Doctors Hospital generally had the highest charges among Augusta hospitals for common procedures, including the highest charge for a procedure in Georgia, while Georgia Regents Medical Center received the highest Medicare payments as a result of extra funds for teaching and treating more low-income people, according to data released Wednesday by the federal government.
Officials with the U.S. Department of Health and Human Services and the Centers for Medicare and Medicaid Services said their hope was that releasing hospital charges and what Medicare actually paid would provide transparency and show the wide variation in charges not only across the country but even among local hospitals. But hospital finance officers said the charge system really is “idiosyncratic,” often with tradeoffs to maximize some business and take a loss on other services within a hospital, so charges won’t make much sense or prove useful for consumers, who generally don’t pay those charges anyway.
The federal agencies released average charge and Medicare payment for the 100 most common inpatient procedures for 3,400 hospitals across the country. What they found was a “vast variation in charges” not only between different places, with charges for the same procedure as much as 20 times higher in some hospitals than others, but also great variation even among local hospitals, said Jonathan Blum, the deputy administrator for CMS.
“The extent of the variation doesn’t support the reasons” providers gave for the big differences, he said. While acknowledging that most don’t pay the charged rate, it does apply for many patients, said Brian Cook, the director of the Media Relations Group at CMS.
“For those who are uninsured, those who are underinsured, they may be responsible for charges that are five-six times what Medicare pays, even more than that,” he said. “While they may be negotiating with hospitals to come down from there, the starting point is also much, much, much higher than what Medicare would consider to be an appropriate charge.”
On most of the procedures for which charges were listed, Doctors was the highest among Augusta hospitals, often significantly higher. Its $342,443 average charge for treating major infections with surgery and major complications was the highest charge of any listed in Georgia. Doctors e-mailed a response Wednesday evening that did not directly address the higher charges but said that “what patients pay has more to do with the type of coverage they have than charges.” Those without coverage are eligible for the hospital’s charity care program or could receive discounts, the statement said.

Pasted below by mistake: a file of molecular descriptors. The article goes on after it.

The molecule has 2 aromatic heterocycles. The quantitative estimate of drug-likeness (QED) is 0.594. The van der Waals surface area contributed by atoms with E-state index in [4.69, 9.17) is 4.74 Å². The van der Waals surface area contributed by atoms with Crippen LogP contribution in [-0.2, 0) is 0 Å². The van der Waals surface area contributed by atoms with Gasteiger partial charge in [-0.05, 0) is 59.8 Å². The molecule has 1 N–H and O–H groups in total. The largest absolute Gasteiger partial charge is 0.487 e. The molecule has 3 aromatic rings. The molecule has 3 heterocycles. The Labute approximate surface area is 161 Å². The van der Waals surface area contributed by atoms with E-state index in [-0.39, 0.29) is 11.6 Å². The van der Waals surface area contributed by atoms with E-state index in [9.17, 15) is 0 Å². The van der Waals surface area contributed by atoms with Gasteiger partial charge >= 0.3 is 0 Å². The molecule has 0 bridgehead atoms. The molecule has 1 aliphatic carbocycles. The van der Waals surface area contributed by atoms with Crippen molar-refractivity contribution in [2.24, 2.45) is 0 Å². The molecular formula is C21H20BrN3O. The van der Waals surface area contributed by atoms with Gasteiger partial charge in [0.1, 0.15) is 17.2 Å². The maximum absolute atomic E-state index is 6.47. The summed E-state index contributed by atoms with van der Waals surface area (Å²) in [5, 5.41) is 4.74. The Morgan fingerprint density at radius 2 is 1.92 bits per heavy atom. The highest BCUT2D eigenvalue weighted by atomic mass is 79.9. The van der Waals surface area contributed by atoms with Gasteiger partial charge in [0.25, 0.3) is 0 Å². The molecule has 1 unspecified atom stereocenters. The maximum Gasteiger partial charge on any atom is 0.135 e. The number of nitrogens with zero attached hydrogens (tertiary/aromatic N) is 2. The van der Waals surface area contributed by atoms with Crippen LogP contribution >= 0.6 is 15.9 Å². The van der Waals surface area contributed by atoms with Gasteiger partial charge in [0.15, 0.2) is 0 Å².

That Doctors would be higher was not surprising to officials at other Augusta hospitals.
“You would see that in almost every instance of an HCA hospital,” Doctors’ parent company, said Greg Damron, the chief financial officer for GRMC.
Doctors is usually “aggressive” in how it sets its charges, said Dave Belkoski, the chief financial officer for University Hospital.
Both agree, however, that no one pays those charges.
“Charge is not relevant,” for the consumer, Belkoski said. What would be more useful would be finding out the negotiated payment an insurance company might have set with different institutions, he said.
Often times within a particular hospital, how it arrived at a particular charge might be “idiosyncratic” to that institution, Damron said. A hospital that does a lot of a particular kind of procedure might set charges for that higher, while those for others are not raised, he said.
“You’re going to try to place charges in places that are going to maximize reimbursement, particularly from the managed care payors,” Damron said. “You’re trying to create revenue streams.”
And those charges might have been raised or lowered based on negotiations to maximize volume in key areas, Belkoski said.
“You ask for more on cardiac and you take less on (obstetrics) just so you can get all of the cardiac business,” he said.
What a hospital charges really wasn’t designed to be consumer friendly, it was to respond to government and commercial insurance reimbursement demands, Damron said.
“It’s not like going to Home Depot and buying a wheelbarrow,” he said.
Officials are hoping that providing a look into the system will help “reform a complicated marketplace,” Blum said. And both Damron and Belkoski say greater demand from patients for cost comparisons, particularly in light of reforms from the Affordable Care Act, will help push more consumer-friendly price comparisons in the future.
As for Medicare payments, Georgia Regents is always higher than others in Augusta because it gets extra payments to cover the costs of teaching and training residents and extra payments for seeing a higher number of low-income people, Damron said, which pushes up its total payment numbers.